According to the clinical trial registration and the ethics review, the study was conducted in the Harmonicare Shenzhen Women and Children’s Hospital (“the Hospital”), though the Hospital later declined that all the documents were fake. The Hospital which primarily delivered maternal service was privately owned by Mr. Lin Yuming. He was one of the successors of the largest private hospital network in China called the Putian medical group. The Putian medical group is an organized group of businessmen who are all originally from the city of Putian and establish private hospitals across China. Those hospitals specialise in stigmatised diseases varying from sexually transmitted diseases to dermatopathya or infertility.
The Putian medical group is known as sham in China. It was widely criticised by the public during the case of Wei Zexi. Wei was diagnosed with synovial sarcoma. He went to the Second Hospital of the Beijing Armed Police Corps operated by the Putian medical group and tried an immunotherapy treatment called DC-CIK. The hospital claimed that the treatment was the most advanced cancer treatment in the world. Wei spent 200000 RMB (20000GBP), but the treatment proved useless. Wei died eventually. Ironically, the Putian medical group is legal and able to obtain licenses. It has also attracted billions of dollars’ investment from Sequoia Capital and Morgan Stanley.
Putian-linked investors not only supported Professor He’s gene-editing study but also funded his company Direct Genomics on Dec.10 2015. In return, Direct Genomics helped the Hospital conduct advanced genetic testing service and IVF. The Hospital collaborated with Professor He, his university and his company in order to gain public trust and hence advance its own business interests. Scientists and universities are trusted entities. For instance, in one of the Hospital’s advertisements about prenatal gene testing, it declared that it cooperated with the Southern University of Medicine on gene testing for deafness. It also worked with first-class obstetrics and gynecology experts, nutrition experts and nursing team to provide the most perfect guarantee for safe motherhood. Professor Zhou from Southern Medical University was its technical adviser. In addition, the Hospital presented the advertisement as a scholarly article. As many people in China do not understand genetics, they could easily trust these advertisements which are endorsed by so-called genetic experts and senior scientists.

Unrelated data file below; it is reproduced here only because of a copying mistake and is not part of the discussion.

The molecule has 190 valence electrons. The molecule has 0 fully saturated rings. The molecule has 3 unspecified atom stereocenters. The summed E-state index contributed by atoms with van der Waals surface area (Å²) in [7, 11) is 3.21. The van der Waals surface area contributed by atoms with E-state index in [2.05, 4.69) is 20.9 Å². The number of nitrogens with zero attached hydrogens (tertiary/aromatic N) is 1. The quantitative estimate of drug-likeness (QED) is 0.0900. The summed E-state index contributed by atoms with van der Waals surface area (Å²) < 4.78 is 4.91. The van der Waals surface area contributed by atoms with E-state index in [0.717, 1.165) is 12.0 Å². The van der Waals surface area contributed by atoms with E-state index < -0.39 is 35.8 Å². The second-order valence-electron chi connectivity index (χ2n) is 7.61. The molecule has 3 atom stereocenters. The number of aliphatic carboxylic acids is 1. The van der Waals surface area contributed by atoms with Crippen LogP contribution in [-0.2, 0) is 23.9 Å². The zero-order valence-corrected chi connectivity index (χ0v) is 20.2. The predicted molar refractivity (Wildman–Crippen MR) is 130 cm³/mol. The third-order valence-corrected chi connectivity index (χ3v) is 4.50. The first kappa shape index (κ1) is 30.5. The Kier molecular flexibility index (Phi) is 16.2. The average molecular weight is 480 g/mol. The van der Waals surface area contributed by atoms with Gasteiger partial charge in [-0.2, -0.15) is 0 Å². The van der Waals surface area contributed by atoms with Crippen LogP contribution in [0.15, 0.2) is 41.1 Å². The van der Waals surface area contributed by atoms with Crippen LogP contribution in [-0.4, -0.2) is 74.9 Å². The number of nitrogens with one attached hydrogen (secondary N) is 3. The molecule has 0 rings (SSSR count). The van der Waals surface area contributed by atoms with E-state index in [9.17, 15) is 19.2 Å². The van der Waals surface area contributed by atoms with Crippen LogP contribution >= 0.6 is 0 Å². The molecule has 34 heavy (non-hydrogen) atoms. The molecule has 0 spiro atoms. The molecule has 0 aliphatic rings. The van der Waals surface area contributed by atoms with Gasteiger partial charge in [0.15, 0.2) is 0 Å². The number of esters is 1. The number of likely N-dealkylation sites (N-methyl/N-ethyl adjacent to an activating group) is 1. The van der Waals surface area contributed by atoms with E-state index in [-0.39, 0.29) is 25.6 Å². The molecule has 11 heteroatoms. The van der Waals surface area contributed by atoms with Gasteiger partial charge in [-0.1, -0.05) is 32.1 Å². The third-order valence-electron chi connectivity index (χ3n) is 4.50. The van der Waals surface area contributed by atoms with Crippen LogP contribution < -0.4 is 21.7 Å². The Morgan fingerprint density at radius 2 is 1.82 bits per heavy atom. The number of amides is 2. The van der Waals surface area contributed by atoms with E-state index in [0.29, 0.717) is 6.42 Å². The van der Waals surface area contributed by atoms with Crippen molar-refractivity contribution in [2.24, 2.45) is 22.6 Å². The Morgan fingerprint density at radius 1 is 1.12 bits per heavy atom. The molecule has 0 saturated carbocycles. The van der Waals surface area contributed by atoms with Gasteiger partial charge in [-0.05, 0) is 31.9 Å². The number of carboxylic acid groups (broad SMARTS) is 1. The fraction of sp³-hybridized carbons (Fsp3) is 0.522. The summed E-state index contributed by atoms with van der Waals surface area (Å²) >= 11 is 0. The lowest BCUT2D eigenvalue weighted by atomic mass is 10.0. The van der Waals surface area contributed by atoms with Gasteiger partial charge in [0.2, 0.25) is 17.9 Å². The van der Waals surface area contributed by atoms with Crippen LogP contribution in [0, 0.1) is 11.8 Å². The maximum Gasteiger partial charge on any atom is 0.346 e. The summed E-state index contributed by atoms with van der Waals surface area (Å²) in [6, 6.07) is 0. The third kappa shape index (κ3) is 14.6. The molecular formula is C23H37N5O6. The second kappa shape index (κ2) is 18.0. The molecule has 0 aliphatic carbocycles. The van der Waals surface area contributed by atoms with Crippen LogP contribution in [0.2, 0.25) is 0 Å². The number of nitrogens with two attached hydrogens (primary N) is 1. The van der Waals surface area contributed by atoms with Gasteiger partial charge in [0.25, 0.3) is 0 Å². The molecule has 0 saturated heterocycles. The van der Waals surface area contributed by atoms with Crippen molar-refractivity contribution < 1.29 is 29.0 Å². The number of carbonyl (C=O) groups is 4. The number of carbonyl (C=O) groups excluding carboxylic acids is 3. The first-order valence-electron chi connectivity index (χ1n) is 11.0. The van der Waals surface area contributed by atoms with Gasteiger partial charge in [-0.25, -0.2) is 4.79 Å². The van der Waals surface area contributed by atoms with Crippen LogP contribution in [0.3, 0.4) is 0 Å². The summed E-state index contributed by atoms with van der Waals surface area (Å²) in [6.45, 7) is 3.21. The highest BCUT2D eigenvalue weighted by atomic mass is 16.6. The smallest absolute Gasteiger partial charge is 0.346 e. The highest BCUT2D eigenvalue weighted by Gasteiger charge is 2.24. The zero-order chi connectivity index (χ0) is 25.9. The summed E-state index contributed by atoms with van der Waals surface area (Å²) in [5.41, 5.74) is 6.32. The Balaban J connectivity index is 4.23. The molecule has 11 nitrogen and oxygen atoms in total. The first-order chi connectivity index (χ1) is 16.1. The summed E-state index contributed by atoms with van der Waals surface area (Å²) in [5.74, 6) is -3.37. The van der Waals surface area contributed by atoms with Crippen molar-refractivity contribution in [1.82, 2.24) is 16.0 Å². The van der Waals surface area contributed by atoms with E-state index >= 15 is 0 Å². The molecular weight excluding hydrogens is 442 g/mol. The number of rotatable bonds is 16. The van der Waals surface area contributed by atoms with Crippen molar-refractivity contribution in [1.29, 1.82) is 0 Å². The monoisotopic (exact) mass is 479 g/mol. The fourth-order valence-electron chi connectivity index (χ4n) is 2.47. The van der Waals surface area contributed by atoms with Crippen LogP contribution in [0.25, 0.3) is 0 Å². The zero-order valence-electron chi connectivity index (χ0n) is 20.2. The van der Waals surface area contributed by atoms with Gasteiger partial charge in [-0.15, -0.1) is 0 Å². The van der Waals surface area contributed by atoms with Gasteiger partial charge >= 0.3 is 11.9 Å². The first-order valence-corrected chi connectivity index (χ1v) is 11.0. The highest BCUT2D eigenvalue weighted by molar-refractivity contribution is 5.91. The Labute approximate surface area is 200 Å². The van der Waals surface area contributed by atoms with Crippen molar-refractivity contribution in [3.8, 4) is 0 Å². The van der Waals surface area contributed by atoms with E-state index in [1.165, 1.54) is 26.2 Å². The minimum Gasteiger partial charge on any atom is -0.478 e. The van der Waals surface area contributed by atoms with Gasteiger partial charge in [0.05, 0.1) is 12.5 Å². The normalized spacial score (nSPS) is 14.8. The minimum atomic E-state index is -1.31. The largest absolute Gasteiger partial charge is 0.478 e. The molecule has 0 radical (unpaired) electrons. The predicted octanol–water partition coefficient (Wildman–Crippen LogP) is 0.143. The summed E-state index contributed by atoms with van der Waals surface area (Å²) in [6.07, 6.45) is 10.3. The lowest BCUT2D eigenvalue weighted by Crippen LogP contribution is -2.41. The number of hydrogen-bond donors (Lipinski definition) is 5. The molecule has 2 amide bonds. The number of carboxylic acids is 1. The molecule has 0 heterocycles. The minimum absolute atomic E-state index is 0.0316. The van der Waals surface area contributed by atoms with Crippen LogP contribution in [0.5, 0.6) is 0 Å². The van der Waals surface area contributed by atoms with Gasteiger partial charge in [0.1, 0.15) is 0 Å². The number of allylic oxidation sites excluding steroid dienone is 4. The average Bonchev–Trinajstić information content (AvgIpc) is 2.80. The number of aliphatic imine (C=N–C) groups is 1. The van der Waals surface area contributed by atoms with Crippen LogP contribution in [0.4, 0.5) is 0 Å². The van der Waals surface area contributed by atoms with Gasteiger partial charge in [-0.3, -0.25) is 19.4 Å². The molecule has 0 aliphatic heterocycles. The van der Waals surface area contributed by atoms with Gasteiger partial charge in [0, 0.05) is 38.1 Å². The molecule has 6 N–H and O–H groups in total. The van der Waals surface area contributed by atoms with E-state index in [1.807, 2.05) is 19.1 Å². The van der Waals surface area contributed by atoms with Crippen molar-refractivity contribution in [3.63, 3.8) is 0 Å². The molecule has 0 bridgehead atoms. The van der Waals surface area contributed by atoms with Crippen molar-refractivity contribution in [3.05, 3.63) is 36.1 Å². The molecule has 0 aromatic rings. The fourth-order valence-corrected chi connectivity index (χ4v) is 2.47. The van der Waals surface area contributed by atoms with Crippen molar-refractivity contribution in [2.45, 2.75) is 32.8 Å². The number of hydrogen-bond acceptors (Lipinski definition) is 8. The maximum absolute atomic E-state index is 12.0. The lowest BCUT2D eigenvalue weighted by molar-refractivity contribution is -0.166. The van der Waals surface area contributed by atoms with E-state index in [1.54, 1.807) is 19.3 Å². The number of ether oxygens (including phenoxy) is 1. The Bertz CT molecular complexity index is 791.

The involvement of the Putian network in Professor He’s study reflects the great capitalistic interest in the genetics industry. For instance, the Hospital advertised for a Better Prenatal and Postnatal Management Plan (you sheng you yu guan li ji hua) among pregnant women. The plan encouraged pregnant women to buy predictive genetic tests for themselves and their newborn baby. The advertisement claimed that genetic tests could avoid more than 30 diseases including tuberculosis, Graves’ disease, kidney cancer and breast cancer and their babies would lead healthy lifestyles according to test results. The Hospital suggested that its genetic testing was the most professional and detailed prenatal testing in the world. The plan cost 50000 RMB (5000GBP). The Hospital designed the plan solely to make money. The messages contained in the advertisement were misleading and the claims were exaggerated. The Hospital created universal needs for genetic testing by increasing anxiety that pregnant women may feel regarding the future of their children and themselves. Furthermore, the charge of the plan was 50000RMB, while normal prenatal check-up without gene testing operated by public hospitals only cost 5000RMB. The average monthly income in Shenzhen in 2019 was 5199 RMB (Salarycalculator, 2019). Therefore, the Hospital only targeted women with high income. Paradoxically, families with inherited genetic diseases who really need the testing might not afford the technology.
To conclude, gene editing babies were created within the context of tech-nationalism and commercialism in China. Ethics of science is compromised by financial motivation and governmental interests. Now the Southern University of Science and Technology has fired Professor He, and Chinese authorities confirmed they would investigate the case. However, the ethical standards of gene editing technology in China remains unsettled.